In addition to using the GLM with negative binomial distribution to model the count data, we also evaluated the lntransformation of the normalized count data combined with analysis of variance (ANOVA), which we called the ln&ANOVA method. We lntransformed the normalized read counts and then fitted the ANOVA model below using SAS (version 9.3) [25]:
where S, G, and E are as defined above, and β _{0} is the intercept, while ε is error.
Correction for multiple tests
The BenjaminiHochberg procedure [51] was used to control the false discovery rate (FDR) based on the Pvalues obtained from the analysis. Genes having Pvalues with an FDR threshold of < 0.05 were designated as differentially expressed (Additional file 5).
Statistical power calculations
For a fixedeffect multifactor ANOVA model, the test statistic has an F distribution under the null hypothesis [52]. The test statistic has a noncentral F distribution with noncentrality parameter φ when the null hypothesis is false [52]. Thus, the power of an F test is the probability that the observed test statistic is greater than a critical value of the test, where the probability is calculated using the significance level and noncentrality parameter λ (or φ). Given an ANOVA model with three fixed factors [52, 53], the noncentrality parameter for testing the threeway interaction term with balanced design is given as \( \lambda =\frac{{\displaystyle \sum_{i=1}^a{\displaystyle \sum_{j=1}^b{\displaystyle \sum_{k=1}^c{\left(\alpha \beta \gamma \right)}_{ijk}^2}}}}{\sigma^2/n} \) or \( {\varphi}^2=\frac{n{\displaystyle \sum_{i=1}^a\sum_{j=1}^b\sum_{k=1}^c{\left(\alpha \beta \gamma \right)}_{ijk}^2}}{\sigma^2\left[\left(a1\right)\left(b1\right)\left(c1\right)+1\right]} \), where a, b, c are the number of conditions for the three main effects (i.e., a = 16, b = 3 and c = 2), and (αβγ)_{ ijk } is the difference between the condition mean and the value that would be expected if main effects and twoway interaction terms are sufficient to account for all factor effects. By introducing a new parameter \( d=\frac{ \max \left({\mu}_{ijk}\right) \min \left({\mu}_{ijk}\right)}{\sigma }=\frac{D}{\sigma } \) [54], it can be shown that the minimum value of λ is \( \frac{n{d}^2}{2} \), that is \( \frac{n{D}^2}{2{\sigma}^2} \), where μ _{ ijk } refers to the mean of the threeway interaction condition for the first factor at the i ^{th} level, the second factor at the j ^{th} level and the third factor at the k ^{th} level. For our data, μ _{ ijk } is the mean of lntransformed normalized counts under the condition of i ^{th} genotype, j ^{th} environmental condition and k ^{th} sex; D is called the foldchange. Hence we can calculate a conservative power estimate using the lntransformed normalized counts, the desired significance level, sample size (1–8 flies), and variance σ^{2} (as estimated by the mean sum of squares).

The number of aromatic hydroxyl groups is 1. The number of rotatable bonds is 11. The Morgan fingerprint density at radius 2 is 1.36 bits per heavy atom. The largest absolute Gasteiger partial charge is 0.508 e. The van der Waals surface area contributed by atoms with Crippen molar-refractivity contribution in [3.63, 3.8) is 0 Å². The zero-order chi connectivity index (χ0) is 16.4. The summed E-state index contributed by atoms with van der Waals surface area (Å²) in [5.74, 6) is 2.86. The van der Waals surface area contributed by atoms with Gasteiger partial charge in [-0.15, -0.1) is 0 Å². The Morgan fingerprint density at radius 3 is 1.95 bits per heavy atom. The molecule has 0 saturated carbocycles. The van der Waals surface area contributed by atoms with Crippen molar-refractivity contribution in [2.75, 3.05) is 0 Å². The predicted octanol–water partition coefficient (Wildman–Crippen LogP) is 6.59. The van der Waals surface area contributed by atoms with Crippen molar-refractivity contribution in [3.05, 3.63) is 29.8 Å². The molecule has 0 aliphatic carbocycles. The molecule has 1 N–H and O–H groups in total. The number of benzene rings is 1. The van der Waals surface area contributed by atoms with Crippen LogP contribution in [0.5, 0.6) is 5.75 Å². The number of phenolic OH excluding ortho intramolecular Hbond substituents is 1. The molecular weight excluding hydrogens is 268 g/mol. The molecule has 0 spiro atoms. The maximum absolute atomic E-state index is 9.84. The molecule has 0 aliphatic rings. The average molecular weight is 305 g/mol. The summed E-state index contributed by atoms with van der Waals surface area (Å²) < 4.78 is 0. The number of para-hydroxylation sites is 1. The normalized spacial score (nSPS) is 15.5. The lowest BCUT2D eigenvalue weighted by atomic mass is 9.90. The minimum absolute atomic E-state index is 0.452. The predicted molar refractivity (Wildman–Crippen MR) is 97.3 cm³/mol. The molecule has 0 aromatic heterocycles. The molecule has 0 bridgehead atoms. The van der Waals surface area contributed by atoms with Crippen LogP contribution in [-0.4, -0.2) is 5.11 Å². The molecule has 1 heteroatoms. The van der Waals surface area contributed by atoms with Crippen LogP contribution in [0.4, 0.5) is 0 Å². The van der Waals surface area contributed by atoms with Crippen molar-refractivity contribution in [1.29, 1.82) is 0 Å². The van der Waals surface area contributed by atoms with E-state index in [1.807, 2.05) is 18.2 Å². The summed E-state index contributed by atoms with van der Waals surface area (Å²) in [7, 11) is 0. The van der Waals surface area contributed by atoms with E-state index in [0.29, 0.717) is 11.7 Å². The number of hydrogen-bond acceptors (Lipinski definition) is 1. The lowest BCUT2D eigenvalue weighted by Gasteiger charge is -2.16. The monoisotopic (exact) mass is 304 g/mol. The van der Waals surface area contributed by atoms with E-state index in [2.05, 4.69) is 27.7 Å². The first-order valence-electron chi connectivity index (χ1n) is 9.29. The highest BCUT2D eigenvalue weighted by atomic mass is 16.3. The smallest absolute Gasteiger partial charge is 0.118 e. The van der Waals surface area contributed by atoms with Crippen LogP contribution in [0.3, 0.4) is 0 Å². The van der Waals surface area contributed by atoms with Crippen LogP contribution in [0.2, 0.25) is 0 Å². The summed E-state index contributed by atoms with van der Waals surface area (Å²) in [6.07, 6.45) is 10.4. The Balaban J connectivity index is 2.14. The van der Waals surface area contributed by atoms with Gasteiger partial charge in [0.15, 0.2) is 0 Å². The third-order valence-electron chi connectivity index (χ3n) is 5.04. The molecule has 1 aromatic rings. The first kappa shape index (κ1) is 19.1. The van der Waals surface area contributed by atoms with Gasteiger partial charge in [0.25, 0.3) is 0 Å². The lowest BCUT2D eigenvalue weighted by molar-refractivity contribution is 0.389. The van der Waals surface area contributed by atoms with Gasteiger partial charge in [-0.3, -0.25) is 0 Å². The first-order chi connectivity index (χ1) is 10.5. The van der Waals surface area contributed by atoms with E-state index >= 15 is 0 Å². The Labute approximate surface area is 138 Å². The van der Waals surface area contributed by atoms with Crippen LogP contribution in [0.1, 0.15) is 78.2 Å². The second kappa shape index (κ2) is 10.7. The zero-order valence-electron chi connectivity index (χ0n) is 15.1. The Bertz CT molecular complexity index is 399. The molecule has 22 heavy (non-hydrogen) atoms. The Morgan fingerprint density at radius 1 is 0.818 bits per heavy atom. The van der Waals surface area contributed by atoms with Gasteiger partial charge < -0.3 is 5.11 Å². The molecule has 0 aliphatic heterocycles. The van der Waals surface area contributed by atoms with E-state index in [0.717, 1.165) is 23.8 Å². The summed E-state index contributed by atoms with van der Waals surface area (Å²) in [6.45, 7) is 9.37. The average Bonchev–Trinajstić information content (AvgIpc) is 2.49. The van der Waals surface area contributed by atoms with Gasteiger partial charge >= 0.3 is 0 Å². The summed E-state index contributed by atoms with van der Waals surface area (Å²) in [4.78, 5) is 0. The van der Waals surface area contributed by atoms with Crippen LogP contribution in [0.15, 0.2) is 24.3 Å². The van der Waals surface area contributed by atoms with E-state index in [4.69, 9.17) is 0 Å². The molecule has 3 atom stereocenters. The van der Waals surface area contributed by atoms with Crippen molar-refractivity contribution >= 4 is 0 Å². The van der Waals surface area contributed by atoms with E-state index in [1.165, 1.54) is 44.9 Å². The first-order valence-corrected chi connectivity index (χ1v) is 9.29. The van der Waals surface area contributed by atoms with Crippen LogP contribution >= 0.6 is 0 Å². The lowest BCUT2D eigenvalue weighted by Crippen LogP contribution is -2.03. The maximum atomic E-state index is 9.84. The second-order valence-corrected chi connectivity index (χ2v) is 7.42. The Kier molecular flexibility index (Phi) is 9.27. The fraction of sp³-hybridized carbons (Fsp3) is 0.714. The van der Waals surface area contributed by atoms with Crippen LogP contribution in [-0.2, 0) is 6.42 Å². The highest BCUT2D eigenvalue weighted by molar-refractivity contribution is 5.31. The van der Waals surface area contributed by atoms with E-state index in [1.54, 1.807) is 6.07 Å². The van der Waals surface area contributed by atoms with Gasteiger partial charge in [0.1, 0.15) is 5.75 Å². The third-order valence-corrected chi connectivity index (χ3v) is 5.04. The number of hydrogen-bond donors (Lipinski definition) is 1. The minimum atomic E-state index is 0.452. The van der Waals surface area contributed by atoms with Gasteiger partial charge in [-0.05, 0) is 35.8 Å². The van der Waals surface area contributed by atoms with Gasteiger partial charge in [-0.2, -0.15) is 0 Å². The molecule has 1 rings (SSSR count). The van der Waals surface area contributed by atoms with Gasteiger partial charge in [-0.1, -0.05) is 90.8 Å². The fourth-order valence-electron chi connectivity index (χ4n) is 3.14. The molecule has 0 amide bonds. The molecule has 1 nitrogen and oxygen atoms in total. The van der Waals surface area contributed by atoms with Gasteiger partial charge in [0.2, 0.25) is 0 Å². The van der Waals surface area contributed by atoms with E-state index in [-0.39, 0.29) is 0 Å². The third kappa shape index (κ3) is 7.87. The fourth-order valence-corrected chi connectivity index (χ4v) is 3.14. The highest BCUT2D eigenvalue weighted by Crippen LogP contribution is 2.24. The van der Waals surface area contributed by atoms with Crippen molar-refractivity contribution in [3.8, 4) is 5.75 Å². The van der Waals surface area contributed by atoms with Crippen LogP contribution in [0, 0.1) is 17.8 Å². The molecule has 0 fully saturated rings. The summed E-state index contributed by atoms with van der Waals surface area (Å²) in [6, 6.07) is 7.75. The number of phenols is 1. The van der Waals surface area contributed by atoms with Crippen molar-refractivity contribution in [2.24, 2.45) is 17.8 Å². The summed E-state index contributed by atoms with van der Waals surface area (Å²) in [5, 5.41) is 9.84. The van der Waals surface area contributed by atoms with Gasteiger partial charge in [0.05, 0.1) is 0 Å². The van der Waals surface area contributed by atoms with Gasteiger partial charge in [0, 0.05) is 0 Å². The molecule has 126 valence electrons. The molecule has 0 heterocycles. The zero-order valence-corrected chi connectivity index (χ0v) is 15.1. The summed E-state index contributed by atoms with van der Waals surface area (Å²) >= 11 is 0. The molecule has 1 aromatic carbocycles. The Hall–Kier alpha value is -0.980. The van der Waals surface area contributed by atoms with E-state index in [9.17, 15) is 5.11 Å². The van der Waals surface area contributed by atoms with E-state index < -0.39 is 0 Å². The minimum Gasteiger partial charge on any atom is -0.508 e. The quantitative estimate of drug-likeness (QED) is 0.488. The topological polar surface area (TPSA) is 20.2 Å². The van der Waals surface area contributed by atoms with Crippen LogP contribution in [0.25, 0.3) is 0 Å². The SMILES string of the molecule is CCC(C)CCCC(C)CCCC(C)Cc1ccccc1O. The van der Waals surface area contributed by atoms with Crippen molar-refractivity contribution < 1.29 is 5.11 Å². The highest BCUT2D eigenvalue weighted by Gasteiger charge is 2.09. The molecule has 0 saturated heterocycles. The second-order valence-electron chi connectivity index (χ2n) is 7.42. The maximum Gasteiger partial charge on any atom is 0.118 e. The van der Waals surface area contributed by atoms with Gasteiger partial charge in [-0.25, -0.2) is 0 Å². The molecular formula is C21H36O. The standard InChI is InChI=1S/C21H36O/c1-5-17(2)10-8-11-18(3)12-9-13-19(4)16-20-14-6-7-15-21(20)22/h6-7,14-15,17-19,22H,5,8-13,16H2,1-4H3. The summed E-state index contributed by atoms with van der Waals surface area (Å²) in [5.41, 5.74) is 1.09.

Implementation of analysis
Additional file 5 provides the R code used to implement these analyses.
Ethics statement
The research performed in this study on the fruit fly, Drosophila melanogaster, did not require approval from an ethics committee.
Availability of supporting data
All RNAseq data from this study are available from the NCBI Gene Expression Omnibus (GEO) under the accession number GSE60314.
Abbreviations
 Med:

median normalization
 Q:

quantile normalization
 RC:

unnormalized read counts
 RPKM:

reads per kilobase of million mapped reads
 RUVg:

remove unwanted variation
 TC:

total counts
 TMM:

trimmed mean of Mvalues
 UQ:

upper quartile
References
 1.
Auer PL, Srivastava S, Doerge RW. Differential expressionthe next generation and beyond. Brief Funct Genomics. 2011;2:57–62.